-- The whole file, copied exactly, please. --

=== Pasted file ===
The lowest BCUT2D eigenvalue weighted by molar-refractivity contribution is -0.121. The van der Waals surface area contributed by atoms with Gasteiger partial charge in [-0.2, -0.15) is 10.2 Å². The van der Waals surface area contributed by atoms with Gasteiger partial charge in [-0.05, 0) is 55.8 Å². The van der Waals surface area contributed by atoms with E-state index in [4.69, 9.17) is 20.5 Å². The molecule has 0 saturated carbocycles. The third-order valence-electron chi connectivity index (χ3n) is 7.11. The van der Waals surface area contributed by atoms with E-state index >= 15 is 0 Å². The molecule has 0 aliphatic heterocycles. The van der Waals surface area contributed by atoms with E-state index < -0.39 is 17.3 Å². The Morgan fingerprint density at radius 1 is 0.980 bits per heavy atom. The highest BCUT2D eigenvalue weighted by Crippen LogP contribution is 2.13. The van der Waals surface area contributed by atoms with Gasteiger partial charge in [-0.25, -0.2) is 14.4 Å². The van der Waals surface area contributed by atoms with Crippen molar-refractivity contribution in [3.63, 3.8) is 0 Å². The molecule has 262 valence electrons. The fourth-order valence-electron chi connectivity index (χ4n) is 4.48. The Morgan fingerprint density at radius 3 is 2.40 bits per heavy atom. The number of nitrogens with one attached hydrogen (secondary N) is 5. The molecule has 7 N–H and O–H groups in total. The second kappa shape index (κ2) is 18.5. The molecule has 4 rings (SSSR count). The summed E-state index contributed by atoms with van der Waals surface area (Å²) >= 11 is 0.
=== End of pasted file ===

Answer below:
The lowest BCUT2D eigenvalue weighted by molar-refractivity contribution is -0.121. The van der Waals surface area contributed by atoms with Gasteiger partial charge in [-0.2, -0.15) is 10.2 Å². The van der Waals surface area contributed by atoms with Gasteiger partial charge in [-0.05, 0) is 55.8 Å². The van der Waals surface area contributed by atoms with E-state index in [4.69, 9.17) is 20.5 Å². The molecule has 0 saturated carbocycles. The third-order valence-electron chi connectivity index (χ3n) is 7.11. The van der Waals surface area contributed by atoms with E-state index >= 15 is 0 Å². The molecule has 0 aliphatic heterocycles. The van der Waals surface area contributed by atoms with E-state index < -0.39 is 17.3 Å². The Morgan fingerprint density at radius 1 is 0.980 bits per heavy atom. The highest BCUT2D eigenvalue weighted by Crippen LogP contribution is 2.13. The van der Waals surface area contributed by atoms with Gasteiger partial charge in [-0.25, -0.2) is 14.4 Å². The van der Waals surface area contributed by atoms with Crippen molar-refractivity contribution in [3.63, 3.8) is 0 Å². The molecule has 262 valence electrons. The fourth-order valence-electron chi connectivity index (χ4n) is 4.48. The Morgan fingerprint density at radius 3 is 2.40 bits per heavy atom. The number of nitrogens with one attached hydrogen (secondary N) is 5. The molecule has 7 N–H and O–H groups in total. The second kappa shape index (κ2) is 18.5. The molecule has 4 rings (SSSR count). The summed E-state index contributed by atoms with van der Waals surface area (Å²) >= 11 is 0.